Curt Mattson is equal parts artist, storyteller and historian of North American cowboy culture. He’s passionate about passing along the rich stories of the buckaroo, and uses sculpture, oil, watercolor and drypoint as his vehicles to bring others into the world of the horsemen and horsewomen of the West.

Each medium affords Curt a different way of communicating––the tangible form of sculpture engages multiple senses while the color and luminosity of watercolor and oil can draw the eye to specific details. And no matter the medium, whether on paper, canvas or bronze, the golden threads throughout each of Curt’s pieces are attention to detail and accuracy.

Because he’s aiming to leave a record of the buckaroo, Curt sees it as his responsibility to ensure each piece is accurate––from the bits on the horses to the hat on the cowboy or cowgirl depicted. And while he gained some of this deep knowledge through ongoing extensive research, he also grew up immersed in the world.

Until he discovered cowboy art, Curt was a rancher in Northern California and hadn’t entertained another possible career path. But the idea of using sculpture to preserve these stories kept tugging at him. After a couple years, he decided to heed that urge. That decision kickstarted a pursuit to achieve mastery in the art world––an endeavor he sees as ongoing.

Read on or watch the video below to learn more about Curt, how he became an artist and the intriguing stories behind some of his pieces.

When did you know art was your calling?

It was 1979, and we were showing horses at the World Championships in Oklahoma City. I walked into the Cowboy Hall of Fame and I saw “End of the Trail”, an 18-foot-tall piece by James Earle Fraser, and then I saw a drawing by Edward Borein and I thought, “What if I could try that?”. So four years later, I was managing a ranch in Northern California, and it came to the point where it was either try this or stay in the horse business.

I could tell the stories of the West in so many different ways and it was really appealing. I felt like the Lord just opened doors for me to be able to do that––to learn from really great artists. That’s what happened with me. One door after another. The hand of the Lord was just on that to be able to get where I could really go with excellence and tell the stories with excellence.

How did you develop your skill as an artist?

With sculpture, what I did was for four years, when I came off that ranch, a guy that I had known by reputation in the horse business had become one of the best-known sculptors in the country. He was about an hour or two hours away from my house. I went to an art show [where he was] and followed him around for an hour until I finally got up enough guts to ask him if he could look at a little clay I’d been messing with. He said, “Yes, bring it on down.”. It took me a month to call him because I was so terrified. When I took it down there, he looked at it and he said, “Well, let’s start over.”. So, we tore it up and started it all over again.

He taught me right from the ground up. And there were about six of us painters and sculptors who got together once a month for four years, that’s how I learned. Then I would try to do one workshop a year, which I did with painting and sculpture both. I still try to do workshops even now because I want to be growing all the time.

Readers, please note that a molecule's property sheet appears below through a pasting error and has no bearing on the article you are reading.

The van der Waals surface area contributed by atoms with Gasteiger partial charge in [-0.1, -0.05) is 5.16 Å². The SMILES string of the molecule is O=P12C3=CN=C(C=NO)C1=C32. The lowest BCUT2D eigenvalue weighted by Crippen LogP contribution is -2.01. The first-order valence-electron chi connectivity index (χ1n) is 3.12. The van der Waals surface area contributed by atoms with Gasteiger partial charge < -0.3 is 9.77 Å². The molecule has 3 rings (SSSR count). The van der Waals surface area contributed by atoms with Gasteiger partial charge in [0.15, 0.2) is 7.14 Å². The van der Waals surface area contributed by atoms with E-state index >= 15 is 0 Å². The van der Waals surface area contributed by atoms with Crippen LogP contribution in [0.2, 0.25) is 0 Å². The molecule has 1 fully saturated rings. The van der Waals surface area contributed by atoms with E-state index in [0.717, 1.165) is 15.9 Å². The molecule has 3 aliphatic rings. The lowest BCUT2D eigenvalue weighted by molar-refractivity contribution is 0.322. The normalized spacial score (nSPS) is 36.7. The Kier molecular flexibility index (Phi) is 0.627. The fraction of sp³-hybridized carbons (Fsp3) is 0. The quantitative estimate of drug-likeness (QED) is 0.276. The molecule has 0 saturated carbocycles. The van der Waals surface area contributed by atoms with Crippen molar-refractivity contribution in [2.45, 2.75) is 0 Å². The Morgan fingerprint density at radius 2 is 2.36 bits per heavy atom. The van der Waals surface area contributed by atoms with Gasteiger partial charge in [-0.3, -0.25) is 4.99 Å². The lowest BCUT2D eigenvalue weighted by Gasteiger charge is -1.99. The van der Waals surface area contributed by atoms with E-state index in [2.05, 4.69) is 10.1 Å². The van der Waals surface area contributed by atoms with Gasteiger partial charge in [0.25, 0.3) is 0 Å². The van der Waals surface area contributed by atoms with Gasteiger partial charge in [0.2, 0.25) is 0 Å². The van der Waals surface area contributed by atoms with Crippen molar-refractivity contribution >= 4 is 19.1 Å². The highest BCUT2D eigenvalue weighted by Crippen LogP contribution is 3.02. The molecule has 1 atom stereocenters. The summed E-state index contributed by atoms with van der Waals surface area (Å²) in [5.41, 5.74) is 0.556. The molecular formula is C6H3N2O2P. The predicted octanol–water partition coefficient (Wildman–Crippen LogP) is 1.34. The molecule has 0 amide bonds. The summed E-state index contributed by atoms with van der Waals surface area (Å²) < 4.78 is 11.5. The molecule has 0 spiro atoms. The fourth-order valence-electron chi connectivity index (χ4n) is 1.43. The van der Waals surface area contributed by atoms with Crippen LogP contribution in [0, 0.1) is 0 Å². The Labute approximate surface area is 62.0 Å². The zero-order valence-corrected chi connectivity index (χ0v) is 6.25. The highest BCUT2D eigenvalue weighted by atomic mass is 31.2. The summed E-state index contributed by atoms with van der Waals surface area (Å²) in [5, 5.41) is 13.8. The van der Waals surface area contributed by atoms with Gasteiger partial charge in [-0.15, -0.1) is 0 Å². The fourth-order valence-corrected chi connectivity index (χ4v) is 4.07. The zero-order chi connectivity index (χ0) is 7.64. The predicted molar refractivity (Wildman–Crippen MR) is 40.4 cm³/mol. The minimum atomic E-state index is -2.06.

What do you love most about creating art?

It’s about the stories. Not everybody has had the opportunity to live this life. And I have, it’s my whole life. People love the West, but they don’t have the opportunity to be horseback. They don’t know what it’s like to be out in the middle of nowhere pushing a bunch of cows or to be on an old Bronte colt. You can take people into that world and my goal is to show them the real thing. There’s a lot of fictionalized, or especially nowadays, there are a lot of guys in Western art, but they have no idea what cowboy is about. They have no idea what the lifestyle is about.

Those two things need to come together so that people can be drawn in to see the real story. That’s what is important to me. It’s the real stuff. These people’s lives are so much more interesting than something you can make up. Most of the people I talk to that don’t even have an idea about that. I want to take them there because it’s such a wonderful culture. It excites me to no end to tell those stories and they don’t get told a lot. So that’s what I try to do.

What brings you back to the Celebration of Fine Art?

I’ve been here 22 years, and the relationships you build with your clients and with other artists, your clients become friends. Over that many years, we’ve seen people go through all kinds of challenges. We’ve been able to pray with them, we come alongside them and get to know them and their families, and multiple generations have come in. That is something I didn’t expect when we started.

There’s no other show where you can develop the kind of closeness that you have here with not only your collectors, but with all the other artists you get to be around. It’s a really uplifting kind of environment. I could just go on and on. There are so many wonderful things about being here. I enjoy the relationships more than ever.